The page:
The project is promoted and realised by Conservatoria delle coste della Sardegna, the Regional Agency of coastal protection with which has provided the site, the logistics and the financial means to do the works. Furthemore the Conservatoria is the main sponsors of the curatorial activity. Furthermore we found sponsors while collaborating with local institutions, and with local people; we trade with the butcher, with the fisherman of the village, we have special agreements with the supermarket and with the ice-cream shop.
Consequently one would like the gallery to create an impact and hence leaves a matter of the audience. Other institutions are battling with visitor numbers, which I assume, especially if on your part of the island is no touristic activity taking place, it will be hard to have any audience?
You are right. This area becomes very touristic during the summer but our activities happen even during winter-time when the village is deserted.
Yet the Gallery is located about 70 m away from the coast. It is close to a small village, Calasetta, which has a small community of 2500 people…. The problem is not finding an audience there, but producing an audience through the activities of a museum.
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This leads to a set of relevant issues: is contemporary art capable to operate beyond its conventional system? Is contemporary art able to talk to a non-specialised public? Is art capable to produce a new audience? This questions are interesting to me. And this project is raising these issues.
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Ok lets move to the museum then.
The museum was founded in 2001 by Ermanno Leinardi an important intellectual and painter of Calasetta. The building was the former slaughterhouse of the village. It is quite a large space, approximately 1,300 square meters. It is a large, bright space. The permanent collection was donated by Ermanno Leinardi and it contains one hundred paper and canvas artworks of Modernist European artists from the sixties and seventies. The collection is important in Sardinia, but it is very modest in the national and international context. And this is an advantage for me because I have more possibilities to work with new artists.
In fact my mission is to transform both the Museum and Mangiabarche Gallery into an artistic epicentre for the Mediterranean region.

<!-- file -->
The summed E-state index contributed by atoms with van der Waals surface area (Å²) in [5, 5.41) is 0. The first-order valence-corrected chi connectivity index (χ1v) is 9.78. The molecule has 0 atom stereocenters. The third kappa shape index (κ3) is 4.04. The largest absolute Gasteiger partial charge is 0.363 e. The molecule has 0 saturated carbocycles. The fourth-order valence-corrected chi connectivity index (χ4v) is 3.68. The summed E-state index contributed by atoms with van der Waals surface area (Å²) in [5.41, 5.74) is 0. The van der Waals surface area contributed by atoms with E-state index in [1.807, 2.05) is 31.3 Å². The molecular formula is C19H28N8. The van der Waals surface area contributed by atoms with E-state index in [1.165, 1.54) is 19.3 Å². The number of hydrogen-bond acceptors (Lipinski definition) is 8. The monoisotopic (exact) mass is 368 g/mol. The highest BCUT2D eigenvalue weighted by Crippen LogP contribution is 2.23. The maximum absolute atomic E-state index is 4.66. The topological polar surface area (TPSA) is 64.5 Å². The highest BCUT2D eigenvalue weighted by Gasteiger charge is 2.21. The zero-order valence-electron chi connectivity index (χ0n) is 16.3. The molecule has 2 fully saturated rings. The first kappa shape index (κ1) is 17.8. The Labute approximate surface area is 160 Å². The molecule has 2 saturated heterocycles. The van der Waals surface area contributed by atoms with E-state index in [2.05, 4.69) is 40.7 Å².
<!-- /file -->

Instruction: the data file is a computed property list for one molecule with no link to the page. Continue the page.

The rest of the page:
The overall strategy is based on:
First, the gallery and the museum work as independent, yet complementary entities.
Second, the programme is based on cultural production.
Third, the domain is the Mediterranean. In fact the Gallery and the Museum aim to become a small epicentre for the entire geopolitical territory.
Lets quickly intersect with how are you seeing the connection of the museum and the gallery?
The gallery and the museum have different artists and programmes. They are separated but they need to move together. The gallery is the room for „special projects“ of the museum. And the Museum is the chamber of resonance and archive of the activities of the Gallery.
I am not interested in the museum as a container to exhibit work. It should not be about exhibiting artworks as commodities, it shouldn’t be a turistic attraction based on „consuming“ the artworks. I want the space to operate for cultural production.
How are you defining cultural production?
Cultural production means that artists must produce artworks on site and that they are working with local craftsmen , using local materials and techniques. I am not making an argument for site-specific works or for any rhetoric identity. On the contrary, I want to show that a new contemporary language can be produced even in the Mediterranean and even in its most marginal villages.
By doing so, I actually achieved two goals.
On one site I am developing new aesthetic, and on the other hand, I am stimulating the local economy and I show how the museum is a catalyst for the development of teh entire territory. At the moment there are three artists in residency and one curator.
Ok lets come back to the Mediterranean. You mentioned you were analyzing the entire coast. How many museums are there then?